Alternative energy going more mainstream
Rand Corp. says goal of boosting U.S. renewable energy use to 25 percent of total consumption can be reached if trends continue.
NEW YORK (CNNMoney.com) -- The United States could get a quarter of its energy from renewable sources by the year 2025 at little or no additional cost if oil prices stay high and the cost of renewable energy keeps falling, a study by Rand Corp. said Monday.
Currently, renewable fuels such as ethanol, solar, water and wind power, account for about 6 percent of the country's energy usage, according to Rand, a nonprofit research group.
"Renewable technologies are not as far off the money at this point," said Rand energy economist Mike Toman. "None of this would wreck the economy."
The study came in response to proposals to boost the amount of renewable energy to 25 percent of total energy consumption by 2025, a goal generally supported by both the Bush administration and Democrats in Congress.
While many politicians, and now Rand Corp., believe reaching that goal is possible, the view is in stark contrast to oil companies, notably ExxonMobil.
Other oil companies, like BP (Charts), Royal Dutch Shell (Charts) and ConocoPhillips (Charts), seem more open to renewable technologies, though their actual spending on them is difficult to determine.
Although 6 percent of U.S. energy comes from renewable sources, nearly half of that comes from large-scale hydroelectric projects that have little growth potential going forward.
Most of the rest of comes from ethanol and other so-called biomass fuels, while wind and solar each make up a fraction of a percent, according to the Energy Information Administration.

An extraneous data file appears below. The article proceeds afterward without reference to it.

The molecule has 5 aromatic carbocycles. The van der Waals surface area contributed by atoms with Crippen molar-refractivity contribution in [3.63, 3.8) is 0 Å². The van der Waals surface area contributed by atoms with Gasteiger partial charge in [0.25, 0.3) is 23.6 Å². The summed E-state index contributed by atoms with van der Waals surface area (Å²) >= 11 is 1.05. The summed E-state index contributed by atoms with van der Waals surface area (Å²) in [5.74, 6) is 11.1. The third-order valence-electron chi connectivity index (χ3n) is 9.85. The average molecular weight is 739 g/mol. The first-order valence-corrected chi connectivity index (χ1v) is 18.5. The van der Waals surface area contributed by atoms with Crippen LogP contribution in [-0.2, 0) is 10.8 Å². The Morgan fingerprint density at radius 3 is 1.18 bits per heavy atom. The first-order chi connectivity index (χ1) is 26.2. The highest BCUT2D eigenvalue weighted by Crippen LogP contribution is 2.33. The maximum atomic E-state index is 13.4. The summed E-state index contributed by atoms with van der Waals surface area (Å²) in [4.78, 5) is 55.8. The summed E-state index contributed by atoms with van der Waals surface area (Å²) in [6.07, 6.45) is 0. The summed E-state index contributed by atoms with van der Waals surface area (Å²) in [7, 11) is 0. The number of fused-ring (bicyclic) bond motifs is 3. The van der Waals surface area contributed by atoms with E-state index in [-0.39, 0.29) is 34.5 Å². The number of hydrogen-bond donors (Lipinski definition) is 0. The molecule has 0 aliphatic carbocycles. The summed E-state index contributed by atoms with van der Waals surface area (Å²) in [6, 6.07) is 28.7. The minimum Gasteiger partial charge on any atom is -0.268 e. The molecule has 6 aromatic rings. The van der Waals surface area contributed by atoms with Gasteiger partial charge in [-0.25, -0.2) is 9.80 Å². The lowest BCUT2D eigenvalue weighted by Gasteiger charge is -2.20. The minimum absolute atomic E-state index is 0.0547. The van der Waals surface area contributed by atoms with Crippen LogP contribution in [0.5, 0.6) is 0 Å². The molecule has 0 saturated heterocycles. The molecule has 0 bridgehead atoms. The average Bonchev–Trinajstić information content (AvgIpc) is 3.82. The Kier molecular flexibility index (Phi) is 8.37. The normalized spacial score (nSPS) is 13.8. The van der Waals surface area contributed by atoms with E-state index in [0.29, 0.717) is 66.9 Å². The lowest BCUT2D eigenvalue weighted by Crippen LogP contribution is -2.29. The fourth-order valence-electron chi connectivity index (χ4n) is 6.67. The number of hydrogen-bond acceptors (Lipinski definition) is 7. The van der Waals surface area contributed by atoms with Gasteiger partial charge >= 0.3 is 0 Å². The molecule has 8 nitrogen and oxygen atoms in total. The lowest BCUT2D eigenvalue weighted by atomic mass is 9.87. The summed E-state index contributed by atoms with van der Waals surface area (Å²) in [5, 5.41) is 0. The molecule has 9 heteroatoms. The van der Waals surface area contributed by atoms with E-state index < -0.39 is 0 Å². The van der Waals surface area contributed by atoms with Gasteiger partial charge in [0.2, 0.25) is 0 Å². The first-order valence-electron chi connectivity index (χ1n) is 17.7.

Rand said the costs of renewables needs to fall by 20 percent between now and 2025 for its prediction to be accurate - a decline that would be in line with historical trends.
And Toman said the price of oil would have to remain high, above $45 a barrel, for the growth it projects for renewables.
He said the study assumed that cellulosic ethanol - ethanol made from any plant matter like wood chips or switchgrass and not just the food-bearing plants - would be economical in the near future.
Currently the enzymes used to break down the plant fibers to make cellulosic ethanol are too expensive for that technology to be competitive.
Toman said the study assumed biodiesel and ethanol would partially replace fossil fuels in the transportation sector in the short term, with other technologies like hydrogen coming after 2025.
He said wind, biomass and limited solar would partially replace fossil fuels in generating electricity.
Toman noted that the infrastructure to bring fuels like ethanol to market will be expensive.
But he said diversifying away from oil would help lower its price, thereby offsetting the infrastructure costs and resulting in little or no net drag on the economy.